Many of us remember the experience of the Pledge of Allegiance when we were in the classroom, but what exactly should we do it? Where did the tradition originate from? Explore Facts About The Pledge Of Allegiance below!
For KPCC’s report series “Project Citizen,” we visited elementary school students to learn what they thought about the topic.
“It means you’re grateful,” said a first-grader.
We’ve compiled eight authentic facts about the ancient oath. Take a look, and you could be the winner of the next contest that you enter:
Facts About The Pledge Of Allegiance
- The Pledge was first written in 1892. It was presented in October at the Chicago World Fair Columbian Exposition to commemorate the 400th anniversary of the founding of America.
- The Pledge’s creator, Francis Bellamy, never planned for the Pledge to be spoken regularly. The Pledge was written to be part of an annual school event to mark Christopher Columbus’ discovery of America.
- The original text of the Pledge of Allegiance didn’t contain “under God. “ Congress officially added that phrase in 1954.
- The Pledge was originally the military salute. The salute came to be connected with European fascists during the 1930s. Congress changed the U.S. Flag Code in 1942, recommending the hand-over-the-heart salute.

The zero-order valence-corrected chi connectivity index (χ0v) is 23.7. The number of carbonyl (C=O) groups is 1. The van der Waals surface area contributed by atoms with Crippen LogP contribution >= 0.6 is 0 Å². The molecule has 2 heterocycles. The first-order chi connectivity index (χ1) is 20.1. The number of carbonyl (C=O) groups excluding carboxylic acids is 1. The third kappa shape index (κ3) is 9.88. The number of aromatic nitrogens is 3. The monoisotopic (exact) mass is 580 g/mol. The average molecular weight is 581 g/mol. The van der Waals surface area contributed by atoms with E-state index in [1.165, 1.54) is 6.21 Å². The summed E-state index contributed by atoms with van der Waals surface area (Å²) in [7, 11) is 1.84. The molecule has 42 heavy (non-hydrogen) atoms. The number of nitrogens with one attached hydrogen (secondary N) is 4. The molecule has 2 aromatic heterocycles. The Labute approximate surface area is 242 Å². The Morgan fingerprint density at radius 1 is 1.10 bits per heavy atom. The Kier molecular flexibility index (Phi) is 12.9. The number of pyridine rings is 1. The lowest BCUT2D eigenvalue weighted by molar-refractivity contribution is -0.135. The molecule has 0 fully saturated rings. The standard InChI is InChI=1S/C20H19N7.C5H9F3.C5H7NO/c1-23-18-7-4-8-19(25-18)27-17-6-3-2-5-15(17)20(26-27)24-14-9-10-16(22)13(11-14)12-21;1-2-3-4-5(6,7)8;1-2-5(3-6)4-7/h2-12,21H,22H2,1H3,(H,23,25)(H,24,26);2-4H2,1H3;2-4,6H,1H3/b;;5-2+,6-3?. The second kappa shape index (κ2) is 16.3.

- In 1943, students were removed for not saying the Pledge at school. That issue was solved in 1943 in the Supreme Court decision West Virginia State Board of Education v. Barnette, which declared that the First Amendment protects the freedom to refuse to speak as the right to freedom of speech.
- California Schools aren’t required by law to instruct students on the Pledge. The state’s education code requires that students participate in a patriotic daily exercise. The Pledge is widely used throughout the state to provide a way towards this end. However, it’s the individual school board members to make appropriate rules.
- Teachers aren’t required to read the Pledge or instruct their students on it even though their school district demands the students to recite it daily. The First Amendment permits them to take a bow.
- There have been previous promises to honor the flag. Civil war veteran George T. Balch wrote this Pledge in 1885 “I give my heart and my hand to my country–one country, one language, one flag.”
Also, read 25 Surprising Facts About Vermont